US Provides Missiles to Philippines, Pledges Support in South China Sea

O'Brien said any attack on Philippine aircraft or vessels in South China Sea would trigger mutual defense treaty

National Security Advisor Robert O’Brien announced the delivery of missiles and bombs to the Philippines during a visit to the country on Monday and pledged support for Manila in its maritime dispute with Beijing in the South China Sea.

According to Philippine Foreign Affairs Secretary Teodoro Locsin, President Trump promised $18 million in missiles to Philippine President Rodrigo Duterte during a phone call in April.

“President Trump is standing with President Duterte as we combat ISIS here in Southeast Asia,” O’Brien said. “This transfer underscores our strong and enduring commitment to our critical alliance.”

O’Brien made it clear in the visit that the US was willing to defend Philippine forces in the South China Sea. “Any armed attack on Philippine forces aircraft or public vessels in the South China Sea will trigger our mutual defense obligations,” he said.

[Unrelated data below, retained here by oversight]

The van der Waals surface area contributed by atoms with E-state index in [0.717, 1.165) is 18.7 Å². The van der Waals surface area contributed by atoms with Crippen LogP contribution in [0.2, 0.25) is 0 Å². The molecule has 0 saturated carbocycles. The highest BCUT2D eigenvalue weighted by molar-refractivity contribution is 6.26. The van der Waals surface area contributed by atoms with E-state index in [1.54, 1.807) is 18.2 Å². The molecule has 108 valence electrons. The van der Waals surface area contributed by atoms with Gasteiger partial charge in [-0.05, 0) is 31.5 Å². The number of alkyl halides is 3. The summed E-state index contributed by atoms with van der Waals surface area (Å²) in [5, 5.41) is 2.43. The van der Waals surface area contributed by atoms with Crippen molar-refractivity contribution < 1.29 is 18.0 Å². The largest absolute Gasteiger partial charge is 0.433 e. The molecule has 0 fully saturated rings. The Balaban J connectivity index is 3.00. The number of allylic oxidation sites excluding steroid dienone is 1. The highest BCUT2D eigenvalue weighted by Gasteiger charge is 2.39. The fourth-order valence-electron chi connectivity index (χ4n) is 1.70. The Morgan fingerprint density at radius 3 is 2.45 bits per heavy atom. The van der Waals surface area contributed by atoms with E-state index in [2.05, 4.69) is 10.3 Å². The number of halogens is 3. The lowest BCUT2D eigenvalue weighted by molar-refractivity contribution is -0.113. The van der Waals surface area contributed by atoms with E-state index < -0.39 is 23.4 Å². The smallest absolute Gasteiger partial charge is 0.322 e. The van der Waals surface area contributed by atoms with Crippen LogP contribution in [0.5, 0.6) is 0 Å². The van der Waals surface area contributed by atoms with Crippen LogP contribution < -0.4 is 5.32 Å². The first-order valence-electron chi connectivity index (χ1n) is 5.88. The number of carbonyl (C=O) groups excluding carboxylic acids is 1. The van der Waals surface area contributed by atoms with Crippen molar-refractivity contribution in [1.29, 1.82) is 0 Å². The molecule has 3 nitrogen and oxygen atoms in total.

Earlier this month, the Philippines announced it would extend the Visiting Forces Agreement (VFA), a defense pact that allows US forces in the country on a rotational basis. The treaty is being extended while the two countries work out a more long-term agreement.

The extension of the VFA came after Duterte reversed his decision to kick US troops out of his country. In February, Duterte said he wanted all US forces out of the Philippines after the US Senate voted in favor of sanctioning Philippine security officials over extrajudicial killings in the country’s drug war. In June, Duterte decided to let the US military stay, citing increased tensions in the South China Sea.

Author: Dave DeCamp

Dave DeCamp is the news editor of, follow him on Twitter @decampdave.